USDA To Allow 'Organic' Label on Cosmetics
Dr. Bronner's Magic Soaps and other natural-cosmetics companies have won their fight against the government for the right to stamp the "USDA Organic" label on lip balms and body lotions.
The Escondido company and an organic-products trade group sued the U.S. Department of Agriculture in June after the agency directed organic-cosmetics companies to pull the distinctive green seal from packaging.
But in a memorandum issued this week, the USDA changed its stance and said that cosmetics and other personal-care goods that are certified under National Organic Program standards can carry the government designation.
Claims by companies that their products are organic are "rampant" and "don't mean anything unless they have the USDA label" on packaging, said David Bronner, president of Dr. Bronner's.
Bronner said his company spent about $100,000 and two years of planning to bring its lines of Dr. Bronner's & Sun Dog's Magic lip balms, body balms and body lotions into NOP compliance.
The products, which were launched in February, are carried by more than 100 natural-product stores across the country.
In 2000, the government announced standards for the production of organic produce and meat, after 10 years of wrangling among health advocates, agricultural interests, chemical companies and biotechnology firms.
The green, round "USDA Organic" seal made its debut in 2002.
Under the rules, producers of organic food and other products are prohibited from using genetic engineering, sewage sludge or pesticides.
Moreover, antibiotics are banned in organic chicken, beef and other meat, and organic dairy ranchers are required to give cattle access to open land.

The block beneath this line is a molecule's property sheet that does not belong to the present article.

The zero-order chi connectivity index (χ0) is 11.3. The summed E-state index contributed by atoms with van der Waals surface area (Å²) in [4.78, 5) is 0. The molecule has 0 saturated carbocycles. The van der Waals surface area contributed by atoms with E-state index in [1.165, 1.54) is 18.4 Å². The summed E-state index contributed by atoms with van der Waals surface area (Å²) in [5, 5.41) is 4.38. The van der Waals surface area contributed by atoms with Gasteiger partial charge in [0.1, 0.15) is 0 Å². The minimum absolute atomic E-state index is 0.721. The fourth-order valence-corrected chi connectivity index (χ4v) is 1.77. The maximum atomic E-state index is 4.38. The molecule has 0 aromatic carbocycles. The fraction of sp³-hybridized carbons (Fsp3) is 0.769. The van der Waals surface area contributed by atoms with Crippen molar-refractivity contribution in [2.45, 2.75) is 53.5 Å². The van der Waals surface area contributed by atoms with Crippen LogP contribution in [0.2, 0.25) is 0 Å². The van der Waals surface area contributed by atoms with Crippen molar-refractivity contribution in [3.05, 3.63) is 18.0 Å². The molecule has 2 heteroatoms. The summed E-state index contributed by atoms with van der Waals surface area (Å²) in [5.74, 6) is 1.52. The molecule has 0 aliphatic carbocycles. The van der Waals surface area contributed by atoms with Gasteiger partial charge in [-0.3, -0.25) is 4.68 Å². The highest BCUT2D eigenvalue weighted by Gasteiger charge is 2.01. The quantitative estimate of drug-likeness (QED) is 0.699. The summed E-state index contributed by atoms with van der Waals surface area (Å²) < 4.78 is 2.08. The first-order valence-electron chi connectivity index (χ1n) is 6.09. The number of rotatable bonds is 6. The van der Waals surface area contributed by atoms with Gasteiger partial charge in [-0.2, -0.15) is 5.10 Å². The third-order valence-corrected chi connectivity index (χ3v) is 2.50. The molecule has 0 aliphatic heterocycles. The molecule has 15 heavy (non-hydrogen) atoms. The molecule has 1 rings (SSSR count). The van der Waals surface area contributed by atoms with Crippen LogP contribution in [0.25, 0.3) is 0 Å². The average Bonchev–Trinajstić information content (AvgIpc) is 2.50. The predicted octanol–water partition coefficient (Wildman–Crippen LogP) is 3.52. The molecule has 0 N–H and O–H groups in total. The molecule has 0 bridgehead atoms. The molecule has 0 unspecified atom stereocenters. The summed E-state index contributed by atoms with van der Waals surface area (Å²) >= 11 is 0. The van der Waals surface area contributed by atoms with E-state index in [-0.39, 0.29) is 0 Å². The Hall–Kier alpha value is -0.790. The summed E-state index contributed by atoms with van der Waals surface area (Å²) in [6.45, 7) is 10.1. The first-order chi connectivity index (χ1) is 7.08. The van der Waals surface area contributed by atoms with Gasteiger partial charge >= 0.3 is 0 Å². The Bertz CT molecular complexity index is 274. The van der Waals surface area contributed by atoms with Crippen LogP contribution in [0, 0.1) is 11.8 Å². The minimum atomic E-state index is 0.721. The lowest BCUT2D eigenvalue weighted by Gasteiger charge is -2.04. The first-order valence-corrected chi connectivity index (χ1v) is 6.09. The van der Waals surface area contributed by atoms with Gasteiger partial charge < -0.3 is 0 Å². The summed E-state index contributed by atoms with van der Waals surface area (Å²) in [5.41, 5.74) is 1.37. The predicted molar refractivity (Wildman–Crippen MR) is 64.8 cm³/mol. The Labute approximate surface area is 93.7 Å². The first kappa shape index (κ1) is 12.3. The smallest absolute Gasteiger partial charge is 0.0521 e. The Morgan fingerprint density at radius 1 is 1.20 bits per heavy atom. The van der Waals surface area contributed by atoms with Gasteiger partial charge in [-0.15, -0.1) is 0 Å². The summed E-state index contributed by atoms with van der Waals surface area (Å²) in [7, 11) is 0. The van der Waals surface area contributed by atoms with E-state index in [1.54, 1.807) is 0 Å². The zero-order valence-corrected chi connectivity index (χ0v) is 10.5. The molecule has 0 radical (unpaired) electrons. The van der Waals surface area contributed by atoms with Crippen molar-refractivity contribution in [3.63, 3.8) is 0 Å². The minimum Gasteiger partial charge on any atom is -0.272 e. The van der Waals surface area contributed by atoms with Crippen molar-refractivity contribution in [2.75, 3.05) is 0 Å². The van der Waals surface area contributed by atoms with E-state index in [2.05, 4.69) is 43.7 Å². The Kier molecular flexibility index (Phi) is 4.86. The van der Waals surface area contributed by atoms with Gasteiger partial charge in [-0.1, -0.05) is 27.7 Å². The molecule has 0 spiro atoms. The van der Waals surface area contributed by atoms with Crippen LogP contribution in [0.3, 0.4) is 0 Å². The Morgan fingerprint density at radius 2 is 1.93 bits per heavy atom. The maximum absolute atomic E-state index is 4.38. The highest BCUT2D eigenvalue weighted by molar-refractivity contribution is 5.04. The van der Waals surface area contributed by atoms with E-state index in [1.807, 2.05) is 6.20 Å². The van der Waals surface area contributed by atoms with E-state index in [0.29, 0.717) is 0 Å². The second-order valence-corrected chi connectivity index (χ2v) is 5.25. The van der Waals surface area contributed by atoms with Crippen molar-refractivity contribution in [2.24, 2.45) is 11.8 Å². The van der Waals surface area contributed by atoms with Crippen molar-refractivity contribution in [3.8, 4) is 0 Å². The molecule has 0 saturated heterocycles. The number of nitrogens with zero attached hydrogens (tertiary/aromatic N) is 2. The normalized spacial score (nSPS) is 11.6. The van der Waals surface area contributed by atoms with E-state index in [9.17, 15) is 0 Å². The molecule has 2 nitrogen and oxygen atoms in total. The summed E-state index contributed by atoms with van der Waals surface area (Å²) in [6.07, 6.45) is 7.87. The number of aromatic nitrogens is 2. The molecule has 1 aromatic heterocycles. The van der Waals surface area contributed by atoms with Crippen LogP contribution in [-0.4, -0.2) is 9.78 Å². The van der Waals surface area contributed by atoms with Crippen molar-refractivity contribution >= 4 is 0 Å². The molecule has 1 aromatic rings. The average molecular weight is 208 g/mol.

In April, the USDA told companies like Dr. Bronner's that their cosmetic goods could not carry the agency's authoritative label.
But on the eve of a deadline requiring the USDA's response to the legal complaint by Dr. Bronner's and the Organic Consumers Association, the USDA reversed itself and said that NOP-certified products could carry the label.
Barbara Robinson, head of the department's National Organic Program, said officials have struggled over the issue, particularly because the program is new.
"We're USDA. We're looking at it from an agricultural perspective. We do agricultural products here. We do food," Robinson said. "We don't do cosmetics here. We're not lipstick. We're not mouthwash. We're not lawn-care products. It takes a while to sit down and look at this and say, all right, how do we make this work?"
In the end, officials determined that it doesn't matter what type of product is labeled, as long as it follows the rules.
In other words, Robinson said, "What difference does it make if you brush your teeth with it or eat it?"
The battle also involved issues of legal liability because some organic- cosmetic companies have been sued for deceptive labeling because they bore the organic claim.
Now it should be clear that "just like food, the federal standards pre-empt any state laws, and if you meet federal standards, the product is organic," said William J. Friedman, an attorney defending the companies in state courts.
Adam Eidinger, a spokesman for the Organic Consumers Association, said its complaint against the USDA is likely to be dropped after settlement talks in the next 30 days.
The department still must comply with a federal court ruling this year in another lawsuit, filed by organic blueberry farmer Arthur Harvey in Maine, and draw up new rules on whether small amounts of non-organic or synthetic substances can go into organic food. The new rules will also govern feed for dairy cows.
The Associated Press contributed to this report.
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Source: Knight Ridder/Tribune Business News